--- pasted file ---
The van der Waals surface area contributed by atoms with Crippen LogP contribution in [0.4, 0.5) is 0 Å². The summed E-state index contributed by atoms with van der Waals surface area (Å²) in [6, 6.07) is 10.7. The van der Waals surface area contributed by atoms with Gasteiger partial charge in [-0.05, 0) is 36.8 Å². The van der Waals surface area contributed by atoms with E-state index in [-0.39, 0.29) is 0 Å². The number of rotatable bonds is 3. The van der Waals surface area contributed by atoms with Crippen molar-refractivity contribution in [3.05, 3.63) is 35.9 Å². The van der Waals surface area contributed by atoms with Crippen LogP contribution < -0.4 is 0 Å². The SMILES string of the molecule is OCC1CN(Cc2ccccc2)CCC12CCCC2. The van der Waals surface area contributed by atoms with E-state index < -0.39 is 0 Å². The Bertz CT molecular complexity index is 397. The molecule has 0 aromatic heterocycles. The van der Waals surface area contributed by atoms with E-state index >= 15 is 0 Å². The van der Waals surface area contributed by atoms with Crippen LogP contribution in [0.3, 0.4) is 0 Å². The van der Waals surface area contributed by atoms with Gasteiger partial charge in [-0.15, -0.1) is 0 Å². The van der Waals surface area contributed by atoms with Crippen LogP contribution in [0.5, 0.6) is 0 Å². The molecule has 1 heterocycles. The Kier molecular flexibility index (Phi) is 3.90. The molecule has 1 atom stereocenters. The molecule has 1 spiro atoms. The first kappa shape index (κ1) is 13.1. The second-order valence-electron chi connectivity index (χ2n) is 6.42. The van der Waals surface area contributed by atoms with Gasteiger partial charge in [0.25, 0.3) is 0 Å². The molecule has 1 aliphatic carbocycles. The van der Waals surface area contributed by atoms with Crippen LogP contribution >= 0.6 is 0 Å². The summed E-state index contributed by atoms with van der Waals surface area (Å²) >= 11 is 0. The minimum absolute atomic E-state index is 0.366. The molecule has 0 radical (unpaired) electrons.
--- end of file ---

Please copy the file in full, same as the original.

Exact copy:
The van der Waals surface area contributed by atoms with Crippen LogP contribution in [0.4, 0.5) is 0 Å². The summed E-state index contributed by atoms with van der Waals surface area (Å²) in [6, 6.07) is 10.7. The van der Waals surface area contributed by atoms with Gasteiger partial charge in [-0.05, 0) is 36.8 Å². The van der Waals surface area contributed by atoms with E-state index in [-0.39, 0.29) is 0 Å². The number of rotatable bonds is 3. The van der Waals surface area contributed by atoms with Crippen molar-refractivity contribution in [3.05, 3.63) is 35.9 Å². The van der Waals surface area contributed by atoms with Crippen LogP contribution < -0.4 is 0 Å². The SMILES string of the molecule is OCC1CN(Cc2ccccc2)CCC12CCCC2. The van der Waals surface area contributed by atoms with E-state index < -0.39 is 0 Å². The Bertz CT molecular complexity index is 397. The molecule has 0 aromatic heterocycles. The van der Waals surface area contributed by atoms with E-state index >= 15 is 0 Å². The van der Waals surface area contributed by atoms with Crippen LogP contribution in [0.3, 0.4) is 0 Å². The van der Waals surface area contributed by atoms with Gasteiger partial charge in [-0.15, -0.1) is 0 Å². The van der Waals surface area contributed by atoms with Crippen LogP contribution in [0.5, 0.6) is 0 Å². The molecule has 1 heterocycles. The Kier molecular flexibility index (Phi) is 3.90. The molecule has 1 atom stereocenters. The molecule has 1 spiro atoms. The first kappa shape index (κ1) is 13.1. The second-order valence-electron chi connectivity index (χ2n) is 6.42. The van der Waals surface area contributed by atoms with Gasteiger partial charge in [0.25, 0.3) is 0 Å². The molecule has 1 aliphatic carbocycles. The van der Waals surface area contributed by atoms with Crippen LogP contribution >= 0.6 is 0 Å². The summed E-state index contributed by atoms with van der Waals surface area (Å²) >= 11 is 0. The minimum absolute atomic E-state index is 0.366. The molecule has 0 radical (unpaired) electrons.